A scrawny and starved teenager in a line of naked Jewish men, Nate Leipciger wasn’t what the German officer wanted. It was late 1942, and the Nazis needed workers; standing in the concentration camp, Nate didn’t look like one. The officer selected his father, Jack, to go to a labour camp in Germany. Nate, meanwhile, would stay behind and face an uncertain fate. Unwilling to part with his son, Jack rushed to speak to the officer.
“What do you want?” the officer spat.
“My son is here,” Jack explained. “He’s an electrician. He’d be helpful.”
The officer was irate; he had his own problems and certainly wasn’t going to be troubled with the worries of a Jew. But Jack kept pleading.
“Look, there’s a war,” the officer told him. “My son is on the east front, my wife is in Germany and I’m here.” Then, suddenly, he stopped, perhaps thinking of his own child, and asked, “Where is he?”
Jack fetched Nate from the line and presented him. The officer asked him about his work; Nate answered in German. Pleased, he took Nate’s name and number and sent him to Germany with his father.
It was hardly the first time Nate had cheated death. Born in a Polish mining town in 1928, he watched hints of the Holocaust creep in: torched synagogues, Stars of David painted on boycotted Jewish storefronts, attacks on his father in the street. Jewish refugees from Germany poured into his town, a few kilometres from the border.
Nate was in Lodz when the war broke out: “We were mesmerized, looking at this armament coming in, marching in the streets.” The Germans dragged Jews into the streets and made them dance for propaganda films. They gathered the working-aged men, including Jack, and sent them away before ridding the town of the rest of the Jewish population, forcing Nate, his mother and sister to go back to their hometown.
Nate’s father came and went between different labour camps until 1942, when the family was forced into hiding. It didn’t last: they were found and shipped to a camp where Nate was placed in line for the gas chamber. Jack persuaded a guard to let his son stay with him, but Nate’s mother and sister had disappeared. He never saw them again.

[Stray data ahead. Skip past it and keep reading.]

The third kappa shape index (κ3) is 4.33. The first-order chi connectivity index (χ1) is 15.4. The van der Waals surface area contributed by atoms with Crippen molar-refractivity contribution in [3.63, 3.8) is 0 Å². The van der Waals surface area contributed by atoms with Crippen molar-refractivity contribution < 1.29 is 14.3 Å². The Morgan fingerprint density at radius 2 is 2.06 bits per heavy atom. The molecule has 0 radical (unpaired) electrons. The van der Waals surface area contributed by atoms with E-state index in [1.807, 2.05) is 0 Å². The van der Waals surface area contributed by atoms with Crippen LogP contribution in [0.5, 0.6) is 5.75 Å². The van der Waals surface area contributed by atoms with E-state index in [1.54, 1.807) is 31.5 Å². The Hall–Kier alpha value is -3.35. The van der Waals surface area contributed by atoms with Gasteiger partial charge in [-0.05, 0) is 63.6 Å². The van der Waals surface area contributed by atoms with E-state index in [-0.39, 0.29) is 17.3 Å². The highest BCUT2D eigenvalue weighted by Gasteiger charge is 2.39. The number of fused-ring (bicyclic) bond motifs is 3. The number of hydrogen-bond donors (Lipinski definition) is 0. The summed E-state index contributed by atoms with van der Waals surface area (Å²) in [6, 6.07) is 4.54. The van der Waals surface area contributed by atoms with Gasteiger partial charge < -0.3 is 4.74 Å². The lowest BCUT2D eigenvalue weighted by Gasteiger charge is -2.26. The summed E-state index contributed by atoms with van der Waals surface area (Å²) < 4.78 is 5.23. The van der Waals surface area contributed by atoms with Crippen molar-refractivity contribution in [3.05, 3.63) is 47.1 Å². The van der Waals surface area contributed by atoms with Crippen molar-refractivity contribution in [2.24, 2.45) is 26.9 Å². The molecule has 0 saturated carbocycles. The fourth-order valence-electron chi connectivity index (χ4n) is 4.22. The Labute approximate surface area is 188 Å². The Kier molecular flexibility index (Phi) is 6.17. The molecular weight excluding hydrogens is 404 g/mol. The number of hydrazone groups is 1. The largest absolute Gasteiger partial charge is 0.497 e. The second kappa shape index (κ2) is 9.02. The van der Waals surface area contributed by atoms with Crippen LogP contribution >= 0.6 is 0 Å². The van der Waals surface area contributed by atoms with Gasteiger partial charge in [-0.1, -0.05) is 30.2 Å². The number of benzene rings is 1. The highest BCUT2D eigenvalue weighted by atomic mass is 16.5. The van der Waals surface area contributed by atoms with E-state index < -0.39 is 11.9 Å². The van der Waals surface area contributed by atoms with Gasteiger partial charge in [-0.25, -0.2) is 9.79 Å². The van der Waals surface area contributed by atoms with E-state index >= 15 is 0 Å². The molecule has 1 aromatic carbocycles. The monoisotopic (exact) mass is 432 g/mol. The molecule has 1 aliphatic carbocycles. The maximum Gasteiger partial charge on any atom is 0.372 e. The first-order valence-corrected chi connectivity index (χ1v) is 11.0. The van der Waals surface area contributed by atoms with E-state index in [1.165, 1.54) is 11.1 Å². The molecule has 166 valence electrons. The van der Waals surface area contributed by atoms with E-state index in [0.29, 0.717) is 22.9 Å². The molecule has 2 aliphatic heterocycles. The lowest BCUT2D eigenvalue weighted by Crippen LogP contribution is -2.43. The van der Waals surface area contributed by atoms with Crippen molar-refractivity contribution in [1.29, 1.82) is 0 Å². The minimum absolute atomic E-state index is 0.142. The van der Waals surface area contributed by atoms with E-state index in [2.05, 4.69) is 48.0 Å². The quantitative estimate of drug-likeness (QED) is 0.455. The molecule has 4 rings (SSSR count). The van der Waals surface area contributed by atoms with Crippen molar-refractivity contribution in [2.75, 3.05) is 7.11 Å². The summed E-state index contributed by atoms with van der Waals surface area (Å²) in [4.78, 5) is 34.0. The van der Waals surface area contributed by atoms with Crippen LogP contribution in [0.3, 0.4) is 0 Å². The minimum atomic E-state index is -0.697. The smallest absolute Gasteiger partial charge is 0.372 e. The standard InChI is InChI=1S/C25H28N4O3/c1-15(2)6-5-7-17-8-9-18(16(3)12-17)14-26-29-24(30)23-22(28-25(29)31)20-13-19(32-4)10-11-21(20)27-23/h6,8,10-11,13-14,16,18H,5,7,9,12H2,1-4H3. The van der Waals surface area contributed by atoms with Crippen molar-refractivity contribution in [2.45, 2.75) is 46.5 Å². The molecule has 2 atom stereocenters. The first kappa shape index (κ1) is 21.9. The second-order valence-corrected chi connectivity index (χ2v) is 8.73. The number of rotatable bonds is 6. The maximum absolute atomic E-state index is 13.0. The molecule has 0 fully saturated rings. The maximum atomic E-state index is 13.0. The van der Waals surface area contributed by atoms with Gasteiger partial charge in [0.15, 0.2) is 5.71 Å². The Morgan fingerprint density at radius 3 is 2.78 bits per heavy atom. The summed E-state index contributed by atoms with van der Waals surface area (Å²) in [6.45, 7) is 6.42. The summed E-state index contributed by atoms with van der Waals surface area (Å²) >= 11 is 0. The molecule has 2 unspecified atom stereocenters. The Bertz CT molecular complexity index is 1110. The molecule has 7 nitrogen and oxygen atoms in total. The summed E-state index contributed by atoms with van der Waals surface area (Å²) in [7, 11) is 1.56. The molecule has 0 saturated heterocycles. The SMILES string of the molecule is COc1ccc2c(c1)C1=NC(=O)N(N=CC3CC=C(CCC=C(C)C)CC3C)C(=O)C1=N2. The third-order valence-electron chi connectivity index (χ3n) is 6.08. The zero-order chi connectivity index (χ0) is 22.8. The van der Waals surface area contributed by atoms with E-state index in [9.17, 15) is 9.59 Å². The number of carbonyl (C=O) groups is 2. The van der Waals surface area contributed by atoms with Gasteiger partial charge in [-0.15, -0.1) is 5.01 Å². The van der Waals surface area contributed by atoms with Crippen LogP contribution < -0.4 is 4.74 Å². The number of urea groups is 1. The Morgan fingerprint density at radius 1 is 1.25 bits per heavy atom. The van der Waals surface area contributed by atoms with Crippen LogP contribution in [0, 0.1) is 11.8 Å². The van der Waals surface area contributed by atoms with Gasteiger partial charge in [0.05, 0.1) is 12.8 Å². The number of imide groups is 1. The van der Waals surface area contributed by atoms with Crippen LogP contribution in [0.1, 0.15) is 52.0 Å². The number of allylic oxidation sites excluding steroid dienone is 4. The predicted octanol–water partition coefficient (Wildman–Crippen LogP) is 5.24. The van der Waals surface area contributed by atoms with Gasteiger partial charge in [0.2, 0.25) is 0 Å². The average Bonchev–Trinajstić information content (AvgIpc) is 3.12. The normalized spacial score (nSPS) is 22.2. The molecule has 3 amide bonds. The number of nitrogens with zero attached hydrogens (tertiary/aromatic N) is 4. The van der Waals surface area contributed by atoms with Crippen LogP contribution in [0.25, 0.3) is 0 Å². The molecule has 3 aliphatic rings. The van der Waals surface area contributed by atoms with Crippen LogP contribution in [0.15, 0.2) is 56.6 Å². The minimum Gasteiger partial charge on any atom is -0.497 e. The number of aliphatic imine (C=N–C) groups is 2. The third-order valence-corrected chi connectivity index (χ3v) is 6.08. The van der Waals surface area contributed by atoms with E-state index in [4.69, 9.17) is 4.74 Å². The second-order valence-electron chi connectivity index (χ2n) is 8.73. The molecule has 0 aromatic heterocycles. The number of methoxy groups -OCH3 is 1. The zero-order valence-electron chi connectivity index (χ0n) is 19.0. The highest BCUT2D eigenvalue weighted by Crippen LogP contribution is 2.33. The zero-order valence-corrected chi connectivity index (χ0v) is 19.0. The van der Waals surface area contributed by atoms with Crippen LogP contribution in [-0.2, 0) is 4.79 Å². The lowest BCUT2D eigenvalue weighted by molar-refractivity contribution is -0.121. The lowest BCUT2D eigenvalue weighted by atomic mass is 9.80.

During his months in several different concentration camps, Nate carried stones from one pile to another, only to haul them back. He worked in a kitchen and a factory. He hid behind the barracks during prisoner counts, knowing he’d be sent to die because of his small stature. He took dead bodies out of their beds so that they could be burned. Once, he spent an entire night naked in a shower, wondering if he was going to be gassed. The death marches, selections, brushes with death—there seemed to be no end.
On May 8, 1945, Nate was suddenly free. “There was no celebration,” he says. “We were free to go anywhere we wanted, but there was no place to go.” Worse, Nate broke into a severe fever. After days at the hospital, the nun looking after him brought a priest in to administer last rites. Just then, Jack walked in and told them to stop. “I don’t need you to save my son’s soul,” he told them. “He’s okay.” Nate barely survived.
In 1948, Nate’s family came to Toronto where, despite widespread discrimination, he studied engineering and founded his own firm. Nate began telling his story in 1974, two years after Jack’s death, and published his memoir, The Weight of Freedom, in 2015. “You have to open a dialogue,” he says, explaining his four decades of speaking out. “You have to start talking to one another. We’re all one human race. There’s only one world. We’re captive to this globe, and we can kill each other or we can live peacefully the life that was given to us.” — Luc Rinaldi
(Portrait by Andrew Tolson)